-- Can you win $1.3 billion at Powerball? Try our simulator and weep. 

NATION-WORLD

-- The U.S. flies a B-52 bomber near North Korea as a show of force.

-- Police are investigating the mysterious death of an American woman in Italy.

-- The Supreme Court weighs union fees for teachers: Is it a matter of free speech?

-- Taiwanese turn old shipping containers into sheds, offices, homes and more. 

-- Praying mantises watch movies while wearing tiny 3-D glasses in the name of science.

HOLLYWOOD AND THE ARTS 

-- Fans and musicians remember Motörhead’s Lemmy at a memorial on the Sunset Strip.

-- HBO can’t hurry George R.R. Martin, highlighting the risks of adapting popular material

-- Leonardo DiCaprio’s “The Revenant” scores at the box office, but “Star Wars” is still No. 1. 

-- Times critic Charles McNulty looks to a bright future backlit by a decade of brilliant theater

BUSINESS 

-- California regulators are urged to scrutinize health insurance mega-mergers.

-- Investing: Four widely held views on what’s to come, and their implications for your nest egg.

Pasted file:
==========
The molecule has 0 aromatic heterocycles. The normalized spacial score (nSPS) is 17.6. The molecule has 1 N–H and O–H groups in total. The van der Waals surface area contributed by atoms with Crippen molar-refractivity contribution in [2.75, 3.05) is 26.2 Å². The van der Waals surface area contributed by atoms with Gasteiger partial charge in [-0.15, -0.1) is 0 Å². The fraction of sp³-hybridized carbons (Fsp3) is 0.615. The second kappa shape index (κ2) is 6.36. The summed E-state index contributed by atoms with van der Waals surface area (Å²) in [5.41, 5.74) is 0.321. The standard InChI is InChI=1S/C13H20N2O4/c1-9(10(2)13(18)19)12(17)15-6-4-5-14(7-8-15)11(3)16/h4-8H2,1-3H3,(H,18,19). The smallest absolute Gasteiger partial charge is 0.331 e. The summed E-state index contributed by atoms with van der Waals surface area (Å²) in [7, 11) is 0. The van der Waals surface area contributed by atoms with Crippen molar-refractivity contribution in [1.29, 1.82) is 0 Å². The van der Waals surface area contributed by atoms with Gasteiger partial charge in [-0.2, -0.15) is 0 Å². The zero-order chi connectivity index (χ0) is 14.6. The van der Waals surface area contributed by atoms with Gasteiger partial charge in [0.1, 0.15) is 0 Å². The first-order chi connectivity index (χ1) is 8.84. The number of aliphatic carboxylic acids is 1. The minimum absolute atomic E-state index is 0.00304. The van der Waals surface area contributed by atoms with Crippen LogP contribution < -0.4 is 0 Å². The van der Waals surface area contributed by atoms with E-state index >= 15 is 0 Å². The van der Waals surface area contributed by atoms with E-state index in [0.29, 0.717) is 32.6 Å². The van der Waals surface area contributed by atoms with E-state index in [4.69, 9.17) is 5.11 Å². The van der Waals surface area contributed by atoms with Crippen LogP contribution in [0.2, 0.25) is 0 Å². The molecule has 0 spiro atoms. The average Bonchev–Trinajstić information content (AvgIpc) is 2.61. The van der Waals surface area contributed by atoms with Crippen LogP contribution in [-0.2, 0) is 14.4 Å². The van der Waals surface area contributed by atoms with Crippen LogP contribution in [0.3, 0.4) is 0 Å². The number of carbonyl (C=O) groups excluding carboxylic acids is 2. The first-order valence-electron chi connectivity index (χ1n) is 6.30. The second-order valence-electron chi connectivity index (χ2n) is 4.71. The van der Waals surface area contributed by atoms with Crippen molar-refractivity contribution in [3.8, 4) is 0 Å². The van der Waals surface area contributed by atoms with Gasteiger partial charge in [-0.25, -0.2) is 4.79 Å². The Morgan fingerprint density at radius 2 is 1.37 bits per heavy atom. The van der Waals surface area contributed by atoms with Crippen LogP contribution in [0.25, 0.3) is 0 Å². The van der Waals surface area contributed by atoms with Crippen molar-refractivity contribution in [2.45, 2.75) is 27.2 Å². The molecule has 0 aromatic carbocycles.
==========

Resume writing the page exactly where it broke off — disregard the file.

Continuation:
SPORTS

-- After a wild-card weekend, the NFL playoffs offer the prospect of rematches made in heaven.

-- The College Football Playoff championship game is tonight, and all eyes will be on Clemson quarterback Deshaun Watson versus Alabama.

-- Who’s toughest to stop in the NBA? Coaches, assistants and players tell us. 

WHAT OUR EDITORS ARE READING

-- Why the U.S. and John F. Kerry should work to free reporter Jason Rezaian from an Iran prison. (NPR) 

-- Censorship and the dangers of journalism amid Mexico’s drug cartels. (Washington Post)

-- More than 180,000 historic maps, photos and more have been released to the public domain by the New York Public Library. (City Lab)
ONLY IN L.A.

In the ‘90s, we had “Beverly Hills, 90210,” the TV show. Now there is Beverly Hills, the movie -- but don’t look for the Peach Pit. “The History of Beverly Hills: 100 Years, 100 Stories” examines the city’s real-life past, including its onetime bridle paths and the way it used to smell when a Wonder Bread factory baked at night. Of course there is star power too, such as Lucille Ball speaking before the City Council about tourist bus problems. (Did they steal grapefruit from her yard?) Nita Lelyveld went to the premiere of the 90-minute film.

Please send comments and ideas to Davan Maharaj.


Newsletters
Get our Essential California newsletter
Advertisement